To The Author In Search of A Subject

Illustration of a scribe writing

In my view there are two conflicting strains of advice for authors regarding what they should write. One, which I’ll call the “write what you know” advice, claims that writers are most successful when they write about what they know intimately. Authors need to know a subject before they write, according to this advice.

The other line of thinking, let’s call it the “research before you write” advice, suggests that authors research carefully not only the subject but for the market for a book to make sure there is some kind of market for the book. Authors, this idea claims, should write what will sell, not just whatever they happen to know about.

If you ask me, both views are simplistic, at least.

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On The Financial Motive

There is something deceptive about success stories. You hear a story of someone else’s success, and it is sometimes hard not to assume that you can do the same.

Author success stories are no exception. For Mormons, Stephanie Meyer is the most recent example. She is just like so many LDS authors — a suburban housewife with kids who writes in her spare time. I’m sure she has a Church calling, worries about how well her kids are doing in school and probably finds inspiration in the people she knows. In fact, her life is just like that of half the women in my ward.

The problem is Meyer’s success — or that of Orson Scott Card, Dean Hughes, Rachel Nunes or whoever — is really very difficult to replicate.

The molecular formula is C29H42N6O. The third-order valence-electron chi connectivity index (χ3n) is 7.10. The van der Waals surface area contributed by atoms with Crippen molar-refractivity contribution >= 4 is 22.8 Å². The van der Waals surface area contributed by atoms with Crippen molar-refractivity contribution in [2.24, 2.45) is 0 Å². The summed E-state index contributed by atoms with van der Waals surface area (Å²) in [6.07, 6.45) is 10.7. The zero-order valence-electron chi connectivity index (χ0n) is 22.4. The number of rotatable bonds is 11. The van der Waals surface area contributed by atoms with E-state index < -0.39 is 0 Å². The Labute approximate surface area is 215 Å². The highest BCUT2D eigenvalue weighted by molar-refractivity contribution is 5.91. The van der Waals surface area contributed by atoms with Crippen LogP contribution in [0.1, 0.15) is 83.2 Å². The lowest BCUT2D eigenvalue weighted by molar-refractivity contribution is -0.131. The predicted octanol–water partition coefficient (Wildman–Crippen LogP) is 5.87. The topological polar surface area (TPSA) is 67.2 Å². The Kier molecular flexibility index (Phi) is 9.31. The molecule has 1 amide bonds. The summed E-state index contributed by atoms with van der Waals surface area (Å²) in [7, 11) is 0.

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Finding Criticism

A prospective author I spoke with last week wanted to know what the next step should be in getting his manuscript published. The author told me about the project’s subject (a subject outside of what I publish) and explained that he had already written quite a bit of the manuscript, a non-fiction work, and wondered if he should approach agents or publishers about getting the manuscript published.

So I asked him who had read the manuscript.

No one, he admitted.

I’ve run into this situation before. Somehow some authors miss a critical step in preparing a manuscript for submission to agents and publishers — criticism. No author does his best work without feedback from others — feedback that identifies problems with a manuscript, that mentions its strengths and weaknesses and helps the author to decide what to change and what to leave alone.

In this case the author recognized the wisdom of getting criticism, and asked me to read and criticize his manuscript.

Of course, I said no.

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